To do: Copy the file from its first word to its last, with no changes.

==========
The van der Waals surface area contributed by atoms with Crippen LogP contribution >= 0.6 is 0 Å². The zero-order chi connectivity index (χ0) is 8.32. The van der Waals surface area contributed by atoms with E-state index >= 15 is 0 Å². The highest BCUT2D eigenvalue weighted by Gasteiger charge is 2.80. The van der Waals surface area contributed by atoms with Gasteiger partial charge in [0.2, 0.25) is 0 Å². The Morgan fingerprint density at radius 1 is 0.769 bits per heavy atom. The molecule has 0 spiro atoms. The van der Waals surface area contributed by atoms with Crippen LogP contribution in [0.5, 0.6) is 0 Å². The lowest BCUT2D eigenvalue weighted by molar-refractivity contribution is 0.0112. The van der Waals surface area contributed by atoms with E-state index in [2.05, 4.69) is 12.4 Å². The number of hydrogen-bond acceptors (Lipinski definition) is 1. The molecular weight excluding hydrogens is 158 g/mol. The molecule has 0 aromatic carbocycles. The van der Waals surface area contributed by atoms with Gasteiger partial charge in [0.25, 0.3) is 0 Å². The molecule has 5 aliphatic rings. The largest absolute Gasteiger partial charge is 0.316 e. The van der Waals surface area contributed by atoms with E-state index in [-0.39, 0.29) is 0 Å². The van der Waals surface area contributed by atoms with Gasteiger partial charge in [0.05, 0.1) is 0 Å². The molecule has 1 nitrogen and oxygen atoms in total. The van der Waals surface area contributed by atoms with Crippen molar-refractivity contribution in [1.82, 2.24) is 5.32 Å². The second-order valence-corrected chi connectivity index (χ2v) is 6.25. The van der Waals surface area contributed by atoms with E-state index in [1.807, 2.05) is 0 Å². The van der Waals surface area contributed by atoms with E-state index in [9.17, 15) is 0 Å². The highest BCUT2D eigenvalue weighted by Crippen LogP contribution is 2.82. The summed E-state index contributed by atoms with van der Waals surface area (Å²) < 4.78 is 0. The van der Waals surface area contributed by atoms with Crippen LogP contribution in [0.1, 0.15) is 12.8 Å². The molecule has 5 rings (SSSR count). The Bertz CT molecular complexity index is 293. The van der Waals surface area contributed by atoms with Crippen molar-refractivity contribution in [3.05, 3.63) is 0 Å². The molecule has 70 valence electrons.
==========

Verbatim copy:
The van der Waals surface area contributed by atoms with Crippen LogP contribution >= 0.6 is 0 Å². The zero-order chi connectivity index (χ0) is 8.32. The van der Waals surface area contributed by atoms with E-state index >= 15 is 0 Å². The highest BCUT2D eigenvalue weighted by Gasteiger charge is 2.80. The van der Waals surface area contributed by atoms with Gasteiger partial charge in [0.2, 0.25) is 0 Å². The Morgan fingerprint density at radius 1 is 0.769 bits per heavy atom. The molecule has 0 spiro atoms. The van der Waals surface area contributed by atoms with Crippen LogP contribution in [0.5, 0.6) is 0 Å². The lowest BCUT2D eigenvalue weighted by molar-refractivity contribution is 0.0112. The van der Waals surface area contributed by atoms with E-state index in [2.05, 4.69) is 12.4 Å². The number of hydrogen-bond acceptors (Lipinski definition) is 1. The molecular weight excluding hydrogens is 158 g/mol. The molecule has 0 aromatic carbocycles. The van der Waals surface area contributed by atoms with Gasteiger partial charge in [0.25, 0.3) is 0 Å². The molecule has 5 aliphatic rings. The largest absolute Gasteiger partial charge is 0.316 e. The van der Waals surface area contributed by atoms with E-state index in [-0.39, 0.29) is 0 Å². The van der Waals surface area contributed by atoms with Gasteiger partial charge in [0.05, 0.1) is 0 Å². The molecule has 1 nitrogen and oxygen atoms in total. The van der Waals surface area contributed by atoms with Crippen molar-refractivity contribution in [1.82, 2.24) is 5.32 Å². The second-order valence-corrected chi connectivity index (χ2v) is 6.25. The van der Waals surface area contributed by atoms with E-state index in [1.807, 2.05) is 0 Å². The van der Waals surface area contributed by atoms with E-state index in [9.17, 15) is 0 Å². The highest BCUT2D eigenvalue weighted by Crippen LogP contribution is 2.82. The summed E-state index contributed by atoms with van der Waals surface area (Å²) < 4.78 is 0. The van der Waals surface area contributed by atoms with Crippen LogP contribution in [0.1, 0.15) is 12.8 Å². The molecule has 5 rings (SSSR count). The Bertz CT molecular complexity index is 293. The van der Waals surface area contributed by atoms with Crippen molar-refractivity contribution in [3.05, 3.63) is 0 Å². The molecule has 70 valence electrons.